Should Sri Lanka Stick with the IMF?

July 5, 2019        Reading Time: 5 minutes

Reading Time: 5 min read

Image Credits: International Monetary Fund/flickr

Adam Collins*

The understandable desire to stimulate the economy in the aftermath of the Easter Sunday attacks by loosening the government’s purse strings, has led to some calls to rethink Sri Lanka’s lending arrangement with the International Monetary Fund (IMF). However, the government garners significant benefits from the credibility the IMF provides with private investors. With large foreign debt repayments on the horizon that need to be refinanced, it makes sense to stick with the current IMF lending arrangement until its completion in mid-2020 to avoid a more serious economic crisis.

The IMF programme limits government support to the economy…

While recent data show that economic growth rebounded in the first quarter of 2019,1 the terrible events of Easter Sunday have clearly dealt a significant blow to the economy. Aside from the disruption to everyday life in the weeks after the attacks, tourist arrivals fell by 7.5% y/y in April2 and are likely to have fallen much further in May. Industry organisations estimate that the loss to tourism income could be in the region of USD 1.5 billion this year,3 and the government has acknowledged that the USD 3 billion target for inward FDI this year is unlikely to be met.4 This will have repercussions throughout the economy, and following lacklustre GDP growth of 3.3% in 2018 (the weakest since 2001),5 forecasts for growth this year are being revised down to around 3%6 or even less.7

Calls for the government to do more to support the economy, have been met with a number of measures to support the tourism sector directly,8 including a moratorium on loan repayments, tax concessions and a new tourism promotional campaign. The Central Bank has also lent a helping hand by cutting policy interest rates.9 But policymakers have stopped short of major spending increases or tax cuts. In fact, the one-year extension of Sri Lanka’s lending arrangement with the IMF, which received approval in mid-May, included a commitment to ensure a primary budget surplus (excludes interest payments) of 1.5% of GDP in 2019,10 up from an estimated 0.6% of GDP in 2018. This leaves the government with very little, if any, space to loosen fiscal policy to support the economy.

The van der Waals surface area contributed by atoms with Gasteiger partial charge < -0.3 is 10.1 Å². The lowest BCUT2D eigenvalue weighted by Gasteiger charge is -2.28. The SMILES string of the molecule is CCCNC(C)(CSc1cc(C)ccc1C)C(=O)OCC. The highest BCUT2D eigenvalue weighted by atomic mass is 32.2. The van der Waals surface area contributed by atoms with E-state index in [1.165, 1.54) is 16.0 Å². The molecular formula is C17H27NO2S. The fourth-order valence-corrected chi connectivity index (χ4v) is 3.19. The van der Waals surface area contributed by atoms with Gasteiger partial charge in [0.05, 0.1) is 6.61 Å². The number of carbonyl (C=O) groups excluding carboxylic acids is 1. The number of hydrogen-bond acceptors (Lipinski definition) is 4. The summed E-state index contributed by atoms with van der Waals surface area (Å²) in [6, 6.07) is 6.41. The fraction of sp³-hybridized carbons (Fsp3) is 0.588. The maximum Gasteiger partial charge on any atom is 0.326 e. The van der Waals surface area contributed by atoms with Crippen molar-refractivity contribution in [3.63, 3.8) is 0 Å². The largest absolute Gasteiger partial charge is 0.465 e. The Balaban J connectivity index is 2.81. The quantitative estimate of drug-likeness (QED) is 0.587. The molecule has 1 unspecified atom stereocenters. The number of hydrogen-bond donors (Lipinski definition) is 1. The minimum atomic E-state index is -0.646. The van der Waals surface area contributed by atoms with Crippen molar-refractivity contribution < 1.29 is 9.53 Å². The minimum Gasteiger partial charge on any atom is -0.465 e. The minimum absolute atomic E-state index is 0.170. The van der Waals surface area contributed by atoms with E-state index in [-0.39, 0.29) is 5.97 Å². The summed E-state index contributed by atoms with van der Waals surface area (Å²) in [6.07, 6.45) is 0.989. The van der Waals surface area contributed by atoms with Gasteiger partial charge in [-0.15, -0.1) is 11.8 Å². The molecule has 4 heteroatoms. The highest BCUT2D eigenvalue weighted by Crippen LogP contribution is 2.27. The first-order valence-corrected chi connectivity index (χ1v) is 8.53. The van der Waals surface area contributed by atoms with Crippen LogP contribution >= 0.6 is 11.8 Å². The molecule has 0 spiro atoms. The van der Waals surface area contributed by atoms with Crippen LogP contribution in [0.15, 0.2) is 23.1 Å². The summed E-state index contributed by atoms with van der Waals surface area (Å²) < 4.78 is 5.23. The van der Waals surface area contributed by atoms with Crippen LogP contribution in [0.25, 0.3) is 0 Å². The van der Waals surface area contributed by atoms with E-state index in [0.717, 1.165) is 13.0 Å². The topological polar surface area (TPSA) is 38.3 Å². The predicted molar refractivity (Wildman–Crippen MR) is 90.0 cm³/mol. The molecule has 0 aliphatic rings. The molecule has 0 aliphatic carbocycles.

…but Sri Lanka needs to stick with it to maintain the confidence of private investors

This is an unfortunate position for Sri Lanka to be in, but continuing with the IMF programme is crucial to maintaining the confidence of private investors, and thereby avoid an even more serious economic situation. The government is facing large foreign currency debt repayments of around USD 4 billion annually over the next four years11 and, with the Central Bank’s foreign exchange reserves only standing at around USD 6.7 billion at the end of May,12 they cannot be relied upon to cover a significant gap in the financing of these repayments. Sri Lanka, therefore, needs to ensure that it can borrow foreign currency at a reasonable cost to rollover some of these debts, which with the support of the IMF, it has been doing successfully.

In fact, reassuring private investors by demonstrating that the government is committed to economic reforms and repaying its debt is one of the key reasons the current IMF programme was sought in mid-2016. The total size of the current loan from the IMF is only around USD 1.5 bn,13 but since mid-2016 the government has been able to issue almost USD 10 bn worth of international sovereign bonds,14 as well as continue to obtain financing from other multilateral organisations, such as the Asian Development Bank. Indeed, the issuance of USD 2 billion of international sovereign bonds just this week was more than three times oversubscribed.15

Borrowing from the IMF is a Last Resort

Giving up partial sovereignty over your economic policies to the IMF is not a situation that any country wants to be in, but it should be understood that it is a last resort. The IMF does not force countries to borrow from them and accept the attached conditions, rather a government approaches the IMF when they are facing a balance of payments crisis and the alternatives are worse. In Sri Lanka’s case, if it wasn’t able to obtain enough affordable financing it would be forced to either restrict imports or default on public debt repayments.